In 1983 Nolan Bushnell and Androbot Inc. in San Jose, California introduced Topo for the consumer and education markets. Topo, developed by William H. T. La, was programmable via Apple II and there was a user-made program for the Windows 9x operating systems. The programming language allowed the robot to perform a set of geometric movements, to move about a room and perform tasks.
Topos 1's were sold commercially starting in early 1983, and were intended to be inexpensive, lacking a complicated manipulating device. Units were beige molded plastic with two drive wheels as feet and stood about 36 inches tall. According to the Wikipedia article on Topo in March 2021, Topo 1 retailed for $495; however only 120 units were sold out of 600 manufactured.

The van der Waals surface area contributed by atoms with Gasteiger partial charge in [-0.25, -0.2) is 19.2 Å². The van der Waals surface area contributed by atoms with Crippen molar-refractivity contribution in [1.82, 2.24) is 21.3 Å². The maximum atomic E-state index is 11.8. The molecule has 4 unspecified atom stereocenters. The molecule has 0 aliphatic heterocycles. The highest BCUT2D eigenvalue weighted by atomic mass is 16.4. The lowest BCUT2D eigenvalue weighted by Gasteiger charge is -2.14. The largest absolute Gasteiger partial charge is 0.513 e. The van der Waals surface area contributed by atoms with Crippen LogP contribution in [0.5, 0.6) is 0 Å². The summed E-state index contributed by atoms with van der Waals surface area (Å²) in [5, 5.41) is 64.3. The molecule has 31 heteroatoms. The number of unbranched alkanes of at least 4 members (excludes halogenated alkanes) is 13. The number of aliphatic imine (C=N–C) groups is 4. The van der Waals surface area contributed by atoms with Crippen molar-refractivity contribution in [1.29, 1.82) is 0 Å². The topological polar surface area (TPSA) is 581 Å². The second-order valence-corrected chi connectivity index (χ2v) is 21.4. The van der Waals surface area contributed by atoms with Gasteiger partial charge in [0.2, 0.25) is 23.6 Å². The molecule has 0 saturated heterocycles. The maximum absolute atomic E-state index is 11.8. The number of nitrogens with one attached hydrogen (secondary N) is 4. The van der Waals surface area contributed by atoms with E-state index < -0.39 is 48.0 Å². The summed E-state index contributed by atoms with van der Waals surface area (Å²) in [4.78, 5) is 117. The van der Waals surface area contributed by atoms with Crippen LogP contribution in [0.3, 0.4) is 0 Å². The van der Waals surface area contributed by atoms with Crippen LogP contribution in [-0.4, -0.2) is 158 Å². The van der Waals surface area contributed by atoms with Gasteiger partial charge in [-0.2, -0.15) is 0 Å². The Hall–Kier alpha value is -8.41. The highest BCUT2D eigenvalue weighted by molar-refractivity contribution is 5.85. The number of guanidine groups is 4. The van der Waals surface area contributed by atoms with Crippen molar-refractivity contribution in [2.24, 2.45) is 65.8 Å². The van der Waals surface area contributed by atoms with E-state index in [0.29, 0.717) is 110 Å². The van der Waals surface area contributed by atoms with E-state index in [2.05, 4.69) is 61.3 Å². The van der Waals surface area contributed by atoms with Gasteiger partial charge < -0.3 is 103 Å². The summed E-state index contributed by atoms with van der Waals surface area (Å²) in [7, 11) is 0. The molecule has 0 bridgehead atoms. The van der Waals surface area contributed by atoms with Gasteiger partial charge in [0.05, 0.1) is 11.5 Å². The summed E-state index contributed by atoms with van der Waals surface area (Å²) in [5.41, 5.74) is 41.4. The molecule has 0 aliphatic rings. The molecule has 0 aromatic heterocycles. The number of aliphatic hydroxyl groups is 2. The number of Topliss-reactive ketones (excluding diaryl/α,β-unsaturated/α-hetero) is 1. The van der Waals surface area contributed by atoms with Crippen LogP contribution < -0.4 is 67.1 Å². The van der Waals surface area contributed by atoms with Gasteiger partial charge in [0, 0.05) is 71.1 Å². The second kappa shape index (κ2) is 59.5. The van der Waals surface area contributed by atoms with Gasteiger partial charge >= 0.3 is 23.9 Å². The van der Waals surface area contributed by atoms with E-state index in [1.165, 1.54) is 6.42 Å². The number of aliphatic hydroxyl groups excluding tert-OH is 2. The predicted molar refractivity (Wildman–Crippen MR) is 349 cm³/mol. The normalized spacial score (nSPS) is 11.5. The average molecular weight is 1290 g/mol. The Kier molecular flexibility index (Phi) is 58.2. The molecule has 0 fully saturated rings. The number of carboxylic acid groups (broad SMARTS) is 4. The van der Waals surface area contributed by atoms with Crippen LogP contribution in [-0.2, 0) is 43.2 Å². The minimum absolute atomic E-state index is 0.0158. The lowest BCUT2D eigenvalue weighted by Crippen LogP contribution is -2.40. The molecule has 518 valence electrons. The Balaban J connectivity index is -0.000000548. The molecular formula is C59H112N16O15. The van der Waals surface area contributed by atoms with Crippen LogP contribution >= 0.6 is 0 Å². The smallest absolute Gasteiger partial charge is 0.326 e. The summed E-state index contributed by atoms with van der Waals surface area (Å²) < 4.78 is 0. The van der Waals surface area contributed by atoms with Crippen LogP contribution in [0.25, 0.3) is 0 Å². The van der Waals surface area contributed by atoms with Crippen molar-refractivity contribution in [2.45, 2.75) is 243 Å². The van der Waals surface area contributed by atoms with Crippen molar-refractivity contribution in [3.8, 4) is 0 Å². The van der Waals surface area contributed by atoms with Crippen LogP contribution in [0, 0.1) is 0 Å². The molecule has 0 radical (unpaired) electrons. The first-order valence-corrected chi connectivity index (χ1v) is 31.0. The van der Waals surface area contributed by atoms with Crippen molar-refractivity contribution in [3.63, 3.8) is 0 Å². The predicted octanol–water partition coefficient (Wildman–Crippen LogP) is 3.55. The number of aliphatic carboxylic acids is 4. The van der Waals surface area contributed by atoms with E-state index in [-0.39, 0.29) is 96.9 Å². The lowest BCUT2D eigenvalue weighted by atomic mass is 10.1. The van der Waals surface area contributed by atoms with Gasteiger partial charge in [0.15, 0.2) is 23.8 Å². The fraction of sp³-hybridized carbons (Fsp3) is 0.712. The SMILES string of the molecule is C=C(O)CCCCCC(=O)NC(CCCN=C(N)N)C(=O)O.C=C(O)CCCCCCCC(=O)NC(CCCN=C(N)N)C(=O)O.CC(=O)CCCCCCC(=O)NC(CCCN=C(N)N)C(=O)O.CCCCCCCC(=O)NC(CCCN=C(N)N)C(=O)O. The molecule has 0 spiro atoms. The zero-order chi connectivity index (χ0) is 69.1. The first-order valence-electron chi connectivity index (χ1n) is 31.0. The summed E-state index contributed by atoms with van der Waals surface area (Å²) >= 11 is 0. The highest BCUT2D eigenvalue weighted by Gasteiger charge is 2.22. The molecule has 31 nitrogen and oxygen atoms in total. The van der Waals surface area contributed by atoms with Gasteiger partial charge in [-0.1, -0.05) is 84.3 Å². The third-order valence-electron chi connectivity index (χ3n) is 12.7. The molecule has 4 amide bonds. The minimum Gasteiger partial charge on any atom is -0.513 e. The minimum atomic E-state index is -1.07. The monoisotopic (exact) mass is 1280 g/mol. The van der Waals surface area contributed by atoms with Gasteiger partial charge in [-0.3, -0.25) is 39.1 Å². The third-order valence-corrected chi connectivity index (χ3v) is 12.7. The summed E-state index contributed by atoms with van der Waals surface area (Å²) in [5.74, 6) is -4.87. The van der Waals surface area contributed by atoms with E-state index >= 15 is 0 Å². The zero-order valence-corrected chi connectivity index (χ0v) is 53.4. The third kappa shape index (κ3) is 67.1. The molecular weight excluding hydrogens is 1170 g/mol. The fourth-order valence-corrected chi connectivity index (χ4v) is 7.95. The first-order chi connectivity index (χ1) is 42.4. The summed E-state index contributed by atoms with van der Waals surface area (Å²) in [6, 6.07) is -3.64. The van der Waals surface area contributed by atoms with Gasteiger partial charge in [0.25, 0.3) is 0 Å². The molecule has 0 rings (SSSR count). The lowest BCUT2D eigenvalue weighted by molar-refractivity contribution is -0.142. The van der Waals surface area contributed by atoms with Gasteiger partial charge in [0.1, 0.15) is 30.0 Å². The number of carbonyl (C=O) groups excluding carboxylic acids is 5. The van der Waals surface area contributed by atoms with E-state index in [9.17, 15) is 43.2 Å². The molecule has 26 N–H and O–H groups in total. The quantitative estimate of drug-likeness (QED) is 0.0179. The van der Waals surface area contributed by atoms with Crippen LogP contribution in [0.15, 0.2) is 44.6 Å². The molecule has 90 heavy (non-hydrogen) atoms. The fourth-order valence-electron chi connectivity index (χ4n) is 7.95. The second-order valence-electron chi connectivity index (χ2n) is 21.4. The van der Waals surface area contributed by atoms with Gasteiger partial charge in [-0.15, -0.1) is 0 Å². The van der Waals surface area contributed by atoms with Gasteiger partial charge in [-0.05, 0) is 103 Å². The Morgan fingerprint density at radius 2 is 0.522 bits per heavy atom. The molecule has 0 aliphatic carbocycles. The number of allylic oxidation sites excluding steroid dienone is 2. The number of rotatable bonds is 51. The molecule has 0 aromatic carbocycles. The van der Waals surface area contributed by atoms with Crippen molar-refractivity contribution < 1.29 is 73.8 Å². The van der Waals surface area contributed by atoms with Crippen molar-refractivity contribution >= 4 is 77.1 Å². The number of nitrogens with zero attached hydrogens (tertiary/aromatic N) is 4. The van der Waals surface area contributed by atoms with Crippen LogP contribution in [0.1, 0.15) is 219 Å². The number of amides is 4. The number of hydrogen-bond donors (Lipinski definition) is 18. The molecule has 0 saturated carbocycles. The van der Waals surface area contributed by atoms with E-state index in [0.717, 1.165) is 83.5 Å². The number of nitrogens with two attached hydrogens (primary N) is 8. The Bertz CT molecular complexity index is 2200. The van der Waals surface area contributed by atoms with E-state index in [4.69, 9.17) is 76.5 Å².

The company introduced variations on the original Topo. Arms on Topo 1 and 2 folded out, but Topo 3 lacked arms altogether. Operation was based on one of two programming languages, either Apple BASIC, a modified version of the Logo language, or a version of Forth.
Communication was via a radio or infrared transmitter attached to a personal computer. Topo 2 and 3 used an infrared transmitter, and could be controlled by a four way pad on the top of their head that also served as the infrared receiver.
In its final versions, Topo included a text-to-speech processor, so that users could program their robots to wander around the house and speak to humans. A Topo 4 was made but it never went into production. It was more like the Brains On Board (B.O.B.), an unreleased Androbot that was produced after the Topo series.